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World Tech Update- August 29, 2014

IDG News Service

Coming up on WTU Instagram brings Hyperlapse to the iPhone, Microsoft cuts Surface 2 prices and Google reveals its secret drone delivery program.

 

Why Are PC Sales Up And Tablet Sales Down?

TechCrunch

When iPads first came out, they were hailed as the undoing of the PC. Finally, a cheap and reliable computing device for the average user instead of the complicated, quirky PC. After a few years of strong growth for iOS and Android tablets and a corresponding decrease in PC sales, the inverse is suddenly true: PC sales are up and tablet sales are “crashing.” What happened?

The tablet slowdown shouldn’t be a surprise given that tablets have hardly improved beyond relatively superficial changes in size, screen resolution, and processor speed. The initial market for tablets is now saturated: grandparents and kids have them, people bought them as Sonos controllers and such, and numerous households have them around for reading. People that want tablets have them, and there’s just no need to upgrade because they more than adequately perform their assigned tasks.

Businesses and consumers alike are again purchasing PCs, and Mac sales are on the riseyear-over-year. Businesses in particular are forced to upgrade older PCs now that Windows XP is no longer supported. When purchasing a new PC, the main driver to choose a PC versus a tablet is fairly obvious: If you are creating any type of content regularly, you need a keyboard, a larger screen, and (for most businesses) Microsoft Office.

Reigniting Tablet Growth with “Super Tablets”

For the tablet category to continue to grow, tablets need to move beyond what Chris Dixon calls the “toy phase” and become more like PCs. The features required for a tablet to evolve into a super tablet are straight from the PC playbook: at least a 13” screen, 64 bit processor, 2GB of RAM, 256GB drive, a real keyboard, an actual file system, and an improved operating system with windowing and true multitasking capability. Super tablets form factors could range from notebooks to all-in-one desktops like the iMac. Small 7” and 9” super tablets could dock into larger screens and keyboards.

The computer industry is littered with the detritus of failed attempts to simplify PCs ranging from Sun Micrososytems’ Sun Ray to Oracle’s Network Computer to Microsoft’s Windows CE. But this time, it’s actually different. The power of mass-produced, 64-bit ARM chips, economies of scale from smartphone and tablet production, and — most importantly — the vast ecosystem of iOS and Android apps have finally made such a “network computer” feasible.

Businesses Need Super Tablets

As the former CIO at CBS Interactive, I would have bought such super tablets in droves for our employees, the vast majority of whom primarily use only a web browser and Microsoft Office. There will of course always be power users such as developers and video editors that require a full-fledged PC. A souped-up tablet would indeed garner corporate sales, as Tim Cook would like for the iPad … but only at the expense of MacBooks.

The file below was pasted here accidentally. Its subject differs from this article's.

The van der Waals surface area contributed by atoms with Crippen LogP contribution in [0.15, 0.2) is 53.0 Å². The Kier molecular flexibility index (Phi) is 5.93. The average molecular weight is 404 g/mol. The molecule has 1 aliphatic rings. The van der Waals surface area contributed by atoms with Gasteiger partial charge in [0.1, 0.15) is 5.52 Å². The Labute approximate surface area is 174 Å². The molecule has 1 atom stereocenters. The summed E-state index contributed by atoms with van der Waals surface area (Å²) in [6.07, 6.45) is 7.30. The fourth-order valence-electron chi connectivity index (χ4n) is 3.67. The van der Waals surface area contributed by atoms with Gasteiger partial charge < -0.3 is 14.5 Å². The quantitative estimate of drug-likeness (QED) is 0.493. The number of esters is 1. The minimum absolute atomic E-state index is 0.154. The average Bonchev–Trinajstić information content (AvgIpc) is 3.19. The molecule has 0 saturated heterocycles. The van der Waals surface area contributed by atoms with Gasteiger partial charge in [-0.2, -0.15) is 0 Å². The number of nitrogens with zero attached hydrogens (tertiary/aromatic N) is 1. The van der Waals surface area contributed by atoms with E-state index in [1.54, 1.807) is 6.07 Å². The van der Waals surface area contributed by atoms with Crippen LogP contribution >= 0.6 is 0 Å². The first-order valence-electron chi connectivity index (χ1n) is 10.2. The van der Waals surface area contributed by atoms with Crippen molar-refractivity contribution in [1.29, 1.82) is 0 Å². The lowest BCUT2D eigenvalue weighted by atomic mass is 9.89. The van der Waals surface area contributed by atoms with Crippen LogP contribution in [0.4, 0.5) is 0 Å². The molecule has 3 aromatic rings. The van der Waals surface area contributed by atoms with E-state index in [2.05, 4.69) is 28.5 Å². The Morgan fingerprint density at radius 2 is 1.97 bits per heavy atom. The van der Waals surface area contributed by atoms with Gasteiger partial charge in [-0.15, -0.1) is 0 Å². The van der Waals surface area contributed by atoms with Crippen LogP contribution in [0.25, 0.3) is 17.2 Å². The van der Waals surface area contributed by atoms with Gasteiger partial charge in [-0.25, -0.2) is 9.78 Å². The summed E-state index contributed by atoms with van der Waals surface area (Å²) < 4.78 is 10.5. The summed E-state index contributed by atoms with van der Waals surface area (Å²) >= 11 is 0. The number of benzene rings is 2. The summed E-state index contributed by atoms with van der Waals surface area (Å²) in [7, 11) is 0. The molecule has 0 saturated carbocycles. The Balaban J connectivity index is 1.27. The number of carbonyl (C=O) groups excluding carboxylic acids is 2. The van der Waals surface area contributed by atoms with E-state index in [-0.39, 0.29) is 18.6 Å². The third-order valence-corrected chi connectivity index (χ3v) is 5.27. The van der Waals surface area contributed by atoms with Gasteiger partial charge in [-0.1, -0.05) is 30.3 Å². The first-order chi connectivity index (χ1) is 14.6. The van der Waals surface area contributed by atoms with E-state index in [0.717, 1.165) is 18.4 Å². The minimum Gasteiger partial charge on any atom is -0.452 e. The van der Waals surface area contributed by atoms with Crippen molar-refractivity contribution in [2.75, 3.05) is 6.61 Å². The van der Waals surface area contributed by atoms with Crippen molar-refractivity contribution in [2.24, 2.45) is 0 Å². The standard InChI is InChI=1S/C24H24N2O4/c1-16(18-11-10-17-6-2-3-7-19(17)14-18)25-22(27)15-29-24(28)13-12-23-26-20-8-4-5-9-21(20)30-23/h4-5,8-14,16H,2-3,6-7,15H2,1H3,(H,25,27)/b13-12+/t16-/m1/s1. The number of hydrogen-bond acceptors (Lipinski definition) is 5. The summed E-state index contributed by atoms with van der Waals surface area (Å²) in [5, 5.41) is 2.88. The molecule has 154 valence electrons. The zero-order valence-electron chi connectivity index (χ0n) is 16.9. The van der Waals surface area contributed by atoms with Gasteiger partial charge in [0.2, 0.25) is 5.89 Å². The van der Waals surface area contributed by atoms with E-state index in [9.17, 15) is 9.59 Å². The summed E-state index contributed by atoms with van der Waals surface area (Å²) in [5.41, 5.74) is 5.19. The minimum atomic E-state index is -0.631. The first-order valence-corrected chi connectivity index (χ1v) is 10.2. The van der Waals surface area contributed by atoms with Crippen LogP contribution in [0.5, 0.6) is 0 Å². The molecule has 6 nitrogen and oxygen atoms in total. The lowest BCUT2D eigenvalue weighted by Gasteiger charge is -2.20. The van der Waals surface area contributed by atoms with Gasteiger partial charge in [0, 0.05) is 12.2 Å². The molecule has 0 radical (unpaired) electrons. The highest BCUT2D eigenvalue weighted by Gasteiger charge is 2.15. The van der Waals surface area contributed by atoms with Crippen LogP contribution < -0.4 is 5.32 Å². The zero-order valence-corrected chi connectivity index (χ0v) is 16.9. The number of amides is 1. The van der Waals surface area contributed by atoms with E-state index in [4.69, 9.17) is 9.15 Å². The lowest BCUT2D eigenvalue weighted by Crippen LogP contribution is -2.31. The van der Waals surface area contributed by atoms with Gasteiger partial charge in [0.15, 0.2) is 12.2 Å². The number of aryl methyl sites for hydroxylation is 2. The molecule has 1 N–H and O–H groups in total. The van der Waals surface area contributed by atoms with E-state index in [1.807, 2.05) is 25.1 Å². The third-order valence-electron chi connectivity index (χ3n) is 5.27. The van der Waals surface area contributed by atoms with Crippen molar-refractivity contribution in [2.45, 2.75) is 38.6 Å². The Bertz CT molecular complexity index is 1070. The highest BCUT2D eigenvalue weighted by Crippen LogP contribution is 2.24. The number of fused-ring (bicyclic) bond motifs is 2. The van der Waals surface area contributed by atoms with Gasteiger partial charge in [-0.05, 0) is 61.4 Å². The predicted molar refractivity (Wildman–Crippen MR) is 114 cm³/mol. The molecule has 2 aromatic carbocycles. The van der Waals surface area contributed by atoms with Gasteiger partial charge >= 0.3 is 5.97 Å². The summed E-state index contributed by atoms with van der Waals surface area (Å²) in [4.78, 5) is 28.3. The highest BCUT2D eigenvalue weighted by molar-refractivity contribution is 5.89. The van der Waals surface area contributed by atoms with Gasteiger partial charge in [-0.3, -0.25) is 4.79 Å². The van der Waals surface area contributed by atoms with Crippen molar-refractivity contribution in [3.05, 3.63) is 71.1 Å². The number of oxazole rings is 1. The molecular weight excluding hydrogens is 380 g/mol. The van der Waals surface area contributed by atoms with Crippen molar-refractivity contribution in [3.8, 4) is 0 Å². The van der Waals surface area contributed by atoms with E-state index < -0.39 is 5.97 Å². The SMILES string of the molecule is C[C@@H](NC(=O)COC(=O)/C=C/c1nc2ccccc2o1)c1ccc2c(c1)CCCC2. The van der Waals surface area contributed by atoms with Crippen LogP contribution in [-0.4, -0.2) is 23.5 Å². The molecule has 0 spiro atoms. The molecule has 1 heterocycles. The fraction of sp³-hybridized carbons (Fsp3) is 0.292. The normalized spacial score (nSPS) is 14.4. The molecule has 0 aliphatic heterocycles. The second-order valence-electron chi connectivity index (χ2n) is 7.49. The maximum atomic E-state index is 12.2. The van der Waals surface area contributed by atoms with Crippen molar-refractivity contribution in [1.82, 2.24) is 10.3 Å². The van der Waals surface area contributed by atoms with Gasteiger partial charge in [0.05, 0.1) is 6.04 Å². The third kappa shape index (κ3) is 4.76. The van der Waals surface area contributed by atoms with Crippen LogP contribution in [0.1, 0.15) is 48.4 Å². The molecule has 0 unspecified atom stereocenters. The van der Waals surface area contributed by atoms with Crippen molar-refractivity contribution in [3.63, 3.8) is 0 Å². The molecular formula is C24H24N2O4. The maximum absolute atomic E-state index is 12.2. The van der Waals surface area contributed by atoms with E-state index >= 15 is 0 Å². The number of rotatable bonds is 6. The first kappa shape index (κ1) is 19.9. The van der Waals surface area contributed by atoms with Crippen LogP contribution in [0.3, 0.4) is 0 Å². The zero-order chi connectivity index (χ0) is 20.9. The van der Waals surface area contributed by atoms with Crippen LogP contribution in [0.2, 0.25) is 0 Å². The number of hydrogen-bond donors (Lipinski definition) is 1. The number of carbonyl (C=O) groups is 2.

The cost of managing PCs in an enterprise are enormous, with Gartner estimating that the total cost of ownership for a notebook computer can be as high as $9,000. PCs are expensive, prone to failure, easy to break and magnets for viruses and malware. After just a bit of use, many PCs are susceptible to constant freezes and crashes.

PCs are so prone to failure that ServiceNow — a company devoted to helping IT organizations track help desk tickets — is worth over $8 billion. Some organizations are so fed up with problematic PCs that they are using expensive and cumbersome desktop virtualization, where the PC environment is strongly controlled on servers and streamed to a client.

And while Macs are somewhat better than Windows, I suggest you stand next to any corporate help desk or the Apple genius bar and watch and learn if you think they are not problematic.

Continue reading…

Microsoft still believes in basic phones, launches Nokia 130 for $25

IDG News Service

Microsoft’s Devices Group has unveiled the Nokia 130, a mobile phone that costs just $25 but lacks an Internet connection and apps.

The focus of Microsoft’s mobile device strategy is on building both high-end and low-cost smartphones running Windows Phone, but there is still a need for “ultra-affordable” mobile phones, the company said on Monday.

With the 130, Microsoft is going after people in emerging markets who are buying their first phone. It’s also a good fit for people who want a backup to complement their existing smartphones, according to the company.

The $25 price tag (before taxes and subsidies) is about $90 cheaper than the Lumia 530, which is the lowest cost Windows Phone Microsoft has introduced so far. The price difference with the cheapest Android-based Nokia X — which was recently killed in favor of Windows Phone — is about the same.

For many people in the emerging markets that Microsoft is targeting, a price tag over $100 is simply too much. The company hence feels it needs to offer them a more affordable alternative to prevent them from going to another vendor from whom to buy a phone today and possibly a smartphone in the future.